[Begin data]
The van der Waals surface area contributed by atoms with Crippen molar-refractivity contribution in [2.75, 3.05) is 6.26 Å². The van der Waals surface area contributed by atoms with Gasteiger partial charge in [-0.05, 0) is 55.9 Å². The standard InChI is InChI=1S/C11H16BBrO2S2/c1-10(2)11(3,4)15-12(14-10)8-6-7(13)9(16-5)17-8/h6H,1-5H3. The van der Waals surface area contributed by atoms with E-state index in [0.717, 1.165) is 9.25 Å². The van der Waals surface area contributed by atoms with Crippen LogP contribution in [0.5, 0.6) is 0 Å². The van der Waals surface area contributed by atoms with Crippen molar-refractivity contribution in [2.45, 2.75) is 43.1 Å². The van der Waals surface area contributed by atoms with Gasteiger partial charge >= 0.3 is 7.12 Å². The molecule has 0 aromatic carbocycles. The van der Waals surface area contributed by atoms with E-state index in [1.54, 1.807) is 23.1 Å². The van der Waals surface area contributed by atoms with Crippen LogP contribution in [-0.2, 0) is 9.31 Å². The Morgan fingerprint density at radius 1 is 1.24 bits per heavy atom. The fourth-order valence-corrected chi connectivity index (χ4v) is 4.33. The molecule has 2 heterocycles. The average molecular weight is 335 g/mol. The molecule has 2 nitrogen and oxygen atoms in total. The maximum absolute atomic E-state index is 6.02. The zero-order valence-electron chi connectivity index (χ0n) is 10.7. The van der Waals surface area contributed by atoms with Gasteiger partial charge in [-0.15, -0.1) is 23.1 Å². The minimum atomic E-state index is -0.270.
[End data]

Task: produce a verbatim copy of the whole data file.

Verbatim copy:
The van der Waals surface area contributed by atoms with Crippen molar-refractivity contribution in [2.75, 3.05) is 6.26 Å². The van der Waals surface area contributed by atoms with Gasteiger partial charge in [-0.05, 0) is 55.9 Å². The standard InChI is InChI=1S/C11H16BBrO2S2/c1-10(2)11(3,4)15-12(14-10)8-6-7(13)9(16-5)17-8/h6H,1-5H3. The van der Waals surface area contributed by atoms with E-state index in [0.717, 1.165) is 9.25 Å². The van der Waals surface area contributed by atoms with Crippen LogP contribution in [0.5, 0.6) is 0 Å². The van der Waals surface area contributed by atoms with Crippen molar-refractivity contribution in [2.45, 2.75) is 43.1 Å². The van der Waals surface area contributed by atoms with Gasteiger partial charge >= 0.3 is 7.12 Å². The molecule has 0 aromatic carbocycles. The van der Waals surface area contributed by atoms with E-state index in [1.54, 1.807) is 23.1 Å². The van der Waals surface area contributed by atoms with Crippen LogP contribution in [-0.2, 0) is 9.31 Å². The Morgan fingerprint density at radius 1 is 1.24 bits per heavy atom. The fourth-order valence-corrected chi connectivity index (χ4v) is 4.33. The molecule has 2 heterocycles. The average molecular weight is 335 g/mol. The molecule has 2 nitrogen and oxygen atoms in total. The maximum absolute atomic E-state index is 6.02. The zero-order valence-electron chi connectivity index (χ0n) is 10.7. The van der Waals surface area contributed by atoms with Gasteiger partial charge in [-0.15, -0.1) is 23.1 Å². The minimum atomic E-state index is -0.270.